The Budget 2018: A Full Breakdown of the Latest Budget Developments
Now that “Spreadsheet” Phil, the Chancellor of the Exchequer, has unveiled his latest and now Autumnal budget 2018 to the nation, we at Prestige Business Management wanted to break it down for you. The purpose of this guide is to help enlighten you to the twists, turns, and developments lurking in the 2018 Autumn Budget big red book.
This article will breakdown the budget by evaluating business taxation, personal taxation, property taxation along with indirect taxation developments. Furthermore, all and any information in this guide does not constitute financial advice. Please contact Prestige Business Management for a more bespoke breakdown of the Budget 2018 and the tax implications on both your business and your own personal tax affairs.
Business Tax & Relief
From a business tax perspective, the changes to payroll working (IR35), the annual investment allowance along with the continuation of entrepreneurial relief showcases the pro-business credentials of this Budget. However, the news that a new 2% digital sales tax will be levied on online businesses does pose some serious questions about tax implications. Let us find out more about the latest changes of business tax and relief from the Budget 2018.
Digital Services Tax
The Digital Services Tax (DST) will come into force by April 2020 with a 2% tax applied to the revenues of large e-tailer/online corporations. The move is a ‘nod’ to the woeful sums raised by the Exchequer from the likes of Facebook, Amazon and Apple – who make billions through sales revenues in the UK yet pay very little corporation tax. The new DST, whilst still needing some industry input and tweaks, will be aimed at businesses with more than £500m in global revenue. This is designed to help protect, and to give some support to struggling high streets and online minnows alike, whilst helping the government raise income from behemoth tech giants.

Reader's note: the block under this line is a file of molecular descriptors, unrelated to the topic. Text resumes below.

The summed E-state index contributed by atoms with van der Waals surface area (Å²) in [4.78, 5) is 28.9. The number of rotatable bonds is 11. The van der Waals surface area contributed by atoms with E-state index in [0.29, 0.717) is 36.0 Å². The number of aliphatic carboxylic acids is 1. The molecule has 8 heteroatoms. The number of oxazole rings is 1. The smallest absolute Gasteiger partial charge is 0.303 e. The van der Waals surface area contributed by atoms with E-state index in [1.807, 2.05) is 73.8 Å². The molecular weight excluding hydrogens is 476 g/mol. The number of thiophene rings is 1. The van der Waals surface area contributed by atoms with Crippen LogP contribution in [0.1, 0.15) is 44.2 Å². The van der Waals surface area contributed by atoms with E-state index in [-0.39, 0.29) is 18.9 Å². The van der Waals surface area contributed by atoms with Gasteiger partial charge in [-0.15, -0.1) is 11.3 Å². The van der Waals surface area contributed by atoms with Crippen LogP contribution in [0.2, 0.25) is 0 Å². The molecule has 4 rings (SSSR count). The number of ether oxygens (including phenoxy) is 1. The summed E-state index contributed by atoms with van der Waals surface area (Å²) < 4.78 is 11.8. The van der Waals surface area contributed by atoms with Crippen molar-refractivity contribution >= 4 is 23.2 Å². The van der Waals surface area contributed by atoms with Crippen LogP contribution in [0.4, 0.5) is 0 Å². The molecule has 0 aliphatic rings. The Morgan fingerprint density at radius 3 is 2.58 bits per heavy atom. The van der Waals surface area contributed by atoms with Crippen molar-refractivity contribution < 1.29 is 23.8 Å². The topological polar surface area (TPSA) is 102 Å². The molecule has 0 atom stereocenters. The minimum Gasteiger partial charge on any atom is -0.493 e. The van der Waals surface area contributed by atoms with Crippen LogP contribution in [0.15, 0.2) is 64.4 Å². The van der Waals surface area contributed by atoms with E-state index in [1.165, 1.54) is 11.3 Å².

Intangible Fixed Assets
From April 2019, HMRC will allow relief to be applied to the intangible assets acquired when a business is purchased. This is a nod to the intangible ‘intellectual property’ vacuum that has given unfair advantages in terms of relief to companies with tangible assets over, predominantly tech companies, with more intangible assets. The move is designed to align Capital Gains on tangible sales with the same experience for intangible sales when companies ‘de-group’.
From April 2020, only businesses with employer National Insurance Contributions (NICs) below £100,00 will be ‘eligible’ for Employment Allowance, a relief that provides businesses and charities alike with up to £3,000 in relief.
From April 2019, HMRC have decided to extend the minimum period of relief from 12 to 24 months. The additional changes to the relief surround the shareholder entitlement to a minimum of 5% of the accessible profits along with the net assets in order to satisfy the minimum requirements in order to claim Entrepreneurs’ Relief.
Annual Investment Allowance
From January 1st, 2019 the Government have uprated the maximum amount a business can ‘write off’ on qualifying capital expenditure against the business’s qualifying taxable profits for that same financial period. The new qualifying investment has been increased from £200,000 to £1 million.
The Capital Allowance enhanced special rates for plant and machinery assets that qualify has been reduced, or will be from April 2019, from 8% in 2018/19 to 6%. This rate will impact on equipment, machinery and vehicle value and the deduction from your business profits once you deploy the new lower rate.
Corporate Capital Loss Restrictions
New loss restrictions on big companies have seen new rules on capital loss restriction standards. The Budget announced that from April 2020, the ‘brought-forward’ relief on capital losses will be capped at 50% on capital gains allowances greater than £5 million.
Personal Tax & Relief – What The Budget Announced
The biggest news announced by Mr Hammond on the personal tax front was the changes to IR35 “extension rules” and the implications on self-employed workers engaged with medium and large businesses. The increase in the Personal Allowance (PA) and the rise in the threshold to £12,500 from April 2019 was also announced